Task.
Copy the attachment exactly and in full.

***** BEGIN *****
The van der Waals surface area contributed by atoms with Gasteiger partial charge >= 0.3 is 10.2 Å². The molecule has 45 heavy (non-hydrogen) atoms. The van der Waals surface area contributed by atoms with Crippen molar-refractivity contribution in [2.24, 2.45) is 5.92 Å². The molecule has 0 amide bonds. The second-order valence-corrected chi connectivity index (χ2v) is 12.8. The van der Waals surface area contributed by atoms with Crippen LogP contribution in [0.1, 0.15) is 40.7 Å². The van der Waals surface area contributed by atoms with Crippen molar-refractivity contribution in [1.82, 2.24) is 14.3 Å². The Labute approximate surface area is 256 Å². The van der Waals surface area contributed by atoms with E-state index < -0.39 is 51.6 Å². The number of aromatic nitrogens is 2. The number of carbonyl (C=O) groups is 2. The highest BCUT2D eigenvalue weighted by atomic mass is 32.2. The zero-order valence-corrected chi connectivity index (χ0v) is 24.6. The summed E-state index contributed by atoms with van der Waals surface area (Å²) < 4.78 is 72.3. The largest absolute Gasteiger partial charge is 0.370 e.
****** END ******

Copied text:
The van der Waals surface area contributed by atoms with Gasteiger partial charge >= 0.3 is 10.2 Å². The molecule has 45 heavy (non-hydrogen) atoms. The van der Waals surface area contributed by atoms with Crippen molar-refractivity contribution in [2.24, 2.45) is 5.92 Å². The molecule has 0 amide bonds. The second-order valence-corrected chi connectivity index (χ2v) is 12.8. The van der Waals surface area contributed by atoms with Crippen LogP contribution in [0.1, 0.15) is 40.7 Å². The van der Waals surface area contributed by atoms with Crippen molar-refractivity contribution in [1.82, 2.24) is 14.3 Å². The Labute approximate surface area is 256 Å². The van der Waals surface area contributed by atoms with E-state index < -0.39 is 51.6 Å². The number of aromatic nitrogens is 2. The number of carbonyl (C=O) groups is 2. The highest BCUT2D eigenvalue weighted by atomic mass is 32.2. The zero-order valence-corrected chi connectivity index (χ0v) is 24.6. The summed E-state index contributed by atoms with van der Waals surface area (Å²) < 4.78 is 72.3. The largest absolute Gasteiger partial charge is 0.370 e.